SHARE

Cilantro is one of the world’s most popular—and most polarizing—herbs. While some can’t get enough of its bracingly fresh flavor, others crinkle their nose in disgust, decrying a perceived soapiness. We send our condolences to those in the latter camp—hey, it’s not their fault they were born with an olfactory-receptor gene that makes cilantro’s aldehydes taste bitter. 

But for cilantro lovers, the herb is a non-negotiable ingredient in dishes ranging from guacamole to Indian chutneys to grilled steak topped with chimichurri. When buying cilantro (aka coriander and Chinese parsley), look for bunches with soft, bright green leaves and stems with as little brown as possible, then store it in a sealed bag in the vegetable drawer, where it will keep for a few days. Unlike parsley, cilantro has sweet, flavorful stems that add crunch and freshness to dishes both cooked and raw—so don’t toss them.

Rib-Eye Steak with Chimichurri

Rib-Eye Steak with Chimichurri
Photography by Matt Taylor-Gross

Cilantro and vinegar make a phenomenal foil for rich, juicy grilled steak as this recipe for Argentina’s favorite condiment proves. Get the recipe >

Spicy Mint, Cilantro, and Chia Seed Chutney

Mint Chutney
Photography by Matt Taylor-Gross

The chia seeds in this chutney are a natural emulsifier, turning an otherwise watery mix into a luxuriously swooshable sauce. Get the recipe >

Cilantro Salad with Olives, Avocado, and Limes

Cilantro Salad with Olives, Avocado, and Limes
Photography by Belle Morizio

This crisp, bright salad from Tanoreen in Brooklyn sings alongside fried fish and grilled meats, but it’s equally divine as a palate-cooling first course. Get the recipe >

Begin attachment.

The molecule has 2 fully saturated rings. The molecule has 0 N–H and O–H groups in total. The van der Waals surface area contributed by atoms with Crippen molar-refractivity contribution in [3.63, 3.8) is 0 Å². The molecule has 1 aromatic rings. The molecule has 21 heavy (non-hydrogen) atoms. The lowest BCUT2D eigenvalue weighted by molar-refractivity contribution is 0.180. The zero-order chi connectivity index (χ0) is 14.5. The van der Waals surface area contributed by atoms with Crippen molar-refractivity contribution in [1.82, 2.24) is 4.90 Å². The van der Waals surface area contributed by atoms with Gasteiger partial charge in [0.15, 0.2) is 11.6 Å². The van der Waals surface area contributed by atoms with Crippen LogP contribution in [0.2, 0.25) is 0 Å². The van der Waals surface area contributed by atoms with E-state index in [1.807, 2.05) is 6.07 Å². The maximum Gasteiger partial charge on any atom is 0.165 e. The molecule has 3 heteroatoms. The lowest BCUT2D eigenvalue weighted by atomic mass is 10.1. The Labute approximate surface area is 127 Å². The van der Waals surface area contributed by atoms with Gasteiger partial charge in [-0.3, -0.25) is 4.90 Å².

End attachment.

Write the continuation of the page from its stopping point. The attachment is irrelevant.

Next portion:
Nam Khao (Crispy Rice Salad)

Nam Khao Rice Salad
Photography by Chris Nguyen

The best-selling dish at Ma Der Lao Kitchen in Oklahoma City is this chile- and cilantro-packed starter that you can whip up using leftover rice from last night’s takeout. Get the recipe >

Sardine and Lemongrass Salad

Sardine and Lemongrass Salad
Photography by Farideh Sadeghin

Briny sardines and fragrant lemongrass team up in this sweet-and-spicy salad enlivened with sliced red onions and an easy Thai chile sauce. Get the recipe >

Cilantro Yogurt Chutney

Cilantro Yogurt Chutney
Photography by Ingalls Photography

Chutneys are all about building layers of flavor, and this creamy, yogurt-based recipe does just that with bushels of cilantro and plenty of lime and chiles. Our favorite cabbage fritters and mung bean pancakes wouldn’t be the same without it. Get the recipe >

Grilled Lobster with Cilantro-Chile Butter

Grilled Lobster with Cilantro-Chile Butter
Photography by Penny De Los Santos

To make this stunning red-and-green entrée, whole lobsters are split down the middle, grilled over embers, and spooned with a heady cilantro-chile sauce. Get the recipe >

Mussels with Coconut Sweet Chile Broth

Mussels with Coconut Sweet Chili Broth
Photography by Michelle Heimerman

Nothing against mussels, but for us it’s all about the rich, herbaceous broth at the bottom of the bowl, which we readily sop up like no one’s looking. Get the recipe >

Cilantro and Peanut Salad

Cilantro Salad
Photography by Belle Morizio

Tender, young cilantro leaves and stems take center stage in this salad from Xinjiang, China, that balances heat and freshness. Get the recipe >

Bhaji Dana (Parsi-Style Fenugreek Leaves with Peas)

Indian fenugreek leaves and green peas (Bhaji Dana)
Photography by Fatima Khawaja

The only tricky step in making this beguilingly bitter salad is sourcing fresh fenugreek, which plays marvelously with cilantro and green peas. Get the recipe >

Leaf and Spear

Leaf and Spear
Photography by Christopher Testani

Cool off with this shamrock-green, kale-infused rum cocktail sweetened with homemade cilantro syrup. Get the recipe >

Classic Guacamole

Classic Guacamole Recipe
Photography by Belle Morizio

Our platonic guac ideal is creamy, tart, and suffused with an abundance of fragrant, freshly chopped cilantro. Get the recipe >

MORE TO READ